1. Compute the value of cell $c_{1,1}$ (previous needed values $c_{1,0}$ $c_{0,1}$ and $c_{0,0}$ comes from initialisation) $$\begin{array}{|c|c|c|c|c|c|} \hline _{X}\backslash^{Y} & \# & y_1 & y_2 & y_3 & \cdots \\ \hline \# & 0 & 1 & 2 & 3 \\ \hline x_1 & 1 & \mathbf{c_{1,1}} \\ \hline x_2 & 2\\ \hline x_3 & 3 \\ \hline \vdots\\ \hline \end{array}
  2. Compute cells $c_{2,1}$ and $c_{1,2}$: cell $c_{2,1}$ requires cells $c_{1,1}$ (computed in the previous step), cell $c_{2,0}$ and $c_{1,0}$ (both comes from initialisation). Same for cell $c_{1,2}$. $$\begin{array}{|c|c|c|c|c|c|} \hline _{X}\backslash^{Y} & \# & y_1 & y_2 & y_3 & \cdots \\ \hline \# & 0 & 1 & 2 & 3 \\ \hline x_1 & 1 & c_{1,1} & \mathbf{c_{1,2}} \\ \hline x_2 & 2 & \mathbf{c_{2,1}} \\ \hline x_3 & 3 \\ \hline \vdots \\ \hline \end{array}
  3. Compute cell $c_{3,1}$ $c_{2,2}$ and $c_{1,3}$: cell $c_{2,2}$ requires cells $c_{1,1}$ (computed in step 1) $c_{2,1}$ and $c_{1,2}$ (from step 2) $$\begin{array}{|c|c|c|c|c|c|} \hline _{X}\backslash^{Y} & \# & y_1 & y_2 & y_3 & \cdots \\ \hline \# & 0 & 1 & 2 & 3 \\ \hline x_1 & 1 & c_{1,1} & c_{1,2} & \mathbf{c_{1,3}} \\ \hline x_2 & 2 & c_{2,1} & \mathbf{c_{2,2}} \\ \hline x_3 & 3 & \mathbf{c_{3,1}} \\ \hline \vdots \\ \hline \end{array}
And so on...
At a given step, each cell refers to the cells computed in the previous steps, and never to the ones of the same. Precisely, filling the cells in step $i$ requires filling cells at step $i-1$ and $i-2$.

This allow us to rewrite the algorithm in a way such that all of the cells in a certain diagonal can be filled concurrently since the data dependancy has been moved among diagonals.

Unfortunately I don't have enough time to show the pseudo code of this algorithm in this post because, even if this new algorithm can be conceptually simple to understand, a good implementation requires the handling of a some special cases that will make the code snippet definitely too long to explain in this blogpost...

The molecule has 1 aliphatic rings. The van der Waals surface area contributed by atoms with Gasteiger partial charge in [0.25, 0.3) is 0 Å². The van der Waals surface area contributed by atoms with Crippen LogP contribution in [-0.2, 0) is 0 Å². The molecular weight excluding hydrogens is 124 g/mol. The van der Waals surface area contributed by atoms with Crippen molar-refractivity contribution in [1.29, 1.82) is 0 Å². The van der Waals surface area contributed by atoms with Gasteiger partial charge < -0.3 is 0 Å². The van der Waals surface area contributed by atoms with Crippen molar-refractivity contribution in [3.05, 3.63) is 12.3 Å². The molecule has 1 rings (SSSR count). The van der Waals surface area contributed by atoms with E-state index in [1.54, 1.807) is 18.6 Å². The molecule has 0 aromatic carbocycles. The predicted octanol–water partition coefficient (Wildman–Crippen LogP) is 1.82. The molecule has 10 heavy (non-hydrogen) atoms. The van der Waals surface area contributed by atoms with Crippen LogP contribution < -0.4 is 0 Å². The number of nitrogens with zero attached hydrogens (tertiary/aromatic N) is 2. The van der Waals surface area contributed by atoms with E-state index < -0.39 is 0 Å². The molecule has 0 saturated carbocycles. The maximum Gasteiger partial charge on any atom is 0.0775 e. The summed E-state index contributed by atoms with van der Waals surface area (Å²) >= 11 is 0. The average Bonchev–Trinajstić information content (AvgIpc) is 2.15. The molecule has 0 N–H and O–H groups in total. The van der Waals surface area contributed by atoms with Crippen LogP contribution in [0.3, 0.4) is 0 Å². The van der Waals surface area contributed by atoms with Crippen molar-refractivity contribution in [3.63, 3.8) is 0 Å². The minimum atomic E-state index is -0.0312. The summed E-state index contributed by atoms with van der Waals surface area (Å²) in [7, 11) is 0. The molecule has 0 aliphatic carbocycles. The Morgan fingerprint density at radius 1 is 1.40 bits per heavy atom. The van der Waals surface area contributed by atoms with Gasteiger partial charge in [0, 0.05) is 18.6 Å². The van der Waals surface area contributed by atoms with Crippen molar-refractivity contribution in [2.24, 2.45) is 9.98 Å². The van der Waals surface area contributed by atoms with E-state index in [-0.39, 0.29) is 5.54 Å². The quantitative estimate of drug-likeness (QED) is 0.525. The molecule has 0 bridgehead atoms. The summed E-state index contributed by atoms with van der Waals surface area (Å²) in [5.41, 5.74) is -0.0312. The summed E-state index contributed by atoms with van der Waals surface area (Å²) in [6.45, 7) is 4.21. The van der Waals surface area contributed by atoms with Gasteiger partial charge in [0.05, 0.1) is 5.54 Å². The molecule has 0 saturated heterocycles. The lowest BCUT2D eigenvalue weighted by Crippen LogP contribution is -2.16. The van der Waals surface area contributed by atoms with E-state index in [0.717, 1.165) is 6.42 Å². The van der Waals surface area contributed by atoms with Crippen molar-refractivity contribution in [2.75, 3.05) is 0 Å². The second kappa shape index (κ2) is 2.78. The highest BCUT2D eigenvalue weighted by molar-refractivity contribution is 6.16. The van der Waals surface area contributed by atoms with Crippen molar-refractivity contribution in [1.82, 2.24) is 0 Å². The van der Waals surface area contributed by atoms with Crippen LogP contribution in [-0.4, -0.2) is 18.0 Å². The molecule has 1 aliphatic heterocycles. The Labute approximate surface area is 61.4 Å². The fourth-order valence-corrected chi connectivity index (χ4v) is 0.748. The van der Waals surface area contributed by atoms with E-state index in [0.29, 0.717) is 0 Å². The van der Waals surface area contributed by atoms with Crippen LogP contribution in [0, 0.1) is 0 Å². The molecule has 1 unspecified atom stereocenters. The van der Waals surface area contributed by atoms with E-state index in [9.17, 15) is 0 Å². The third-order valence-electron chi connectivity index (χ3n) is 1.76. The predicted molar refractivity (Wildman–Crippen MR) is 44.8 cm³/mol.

Instead, I'm going to push (and talk about) the code on my github account during the next blogpost.

... suspense is raising, isn't it? :)

Thursday, September 13, 2012

A GPU Exercise - part 1

It's been several months since the last time I put my hands on something related to GPUs. Sadly, I get very rarely the chance to get this kind of jobs.
So, to keep myself trained (just in case I will get one), during the last two weeks I worked on an "exercise project".

For this exercise project I choosed to port to GPU an algorithm that I studied during my University years. Here you can find some informations:

I'll try to explain in few words and with a little example what is the Levenshtein distance.
Given two strings, the Levenstein distance is the minimum number of character insertion, deletion or substitution, to change a string into the other, ie:

The Levenshtein distance between RISOTTO and PRESTO is 4:

  1. Insert P
  2. Substitute I with E
  3. Delete O
  4. Delete T

Finding the shortest list of operations to change a string into another is a problem that can be solved by using the Dynamic Programming technique. The main trouble is that, in many cases, this technique requires an huge amount of memory to store intermediate results and avoid recomputing.

In fact, this algorithm requires a amount of memory proportional to the product of the lengths of the 2 strings: if len(string1) is m, and len(string2) is n, then the memory and operations requirement is O(m*n).

The required memory amount can be reduced in several ways... expecially exploiting some of the upper bounds of the optimal solution (see the wikipedia link at the top of this article).

However, if we compute just the number of operations (without actually knowing which operations are performed), the memory requirement can be reduced up to O(max(m, n)), even though the number of operations remains unchanged at O(m*n).

Let's try to understand how the algorithm works, and hence, why computing the optimal cost, in terms of number of changes, is cheaper (in terms of memory) than computing the entire operations list.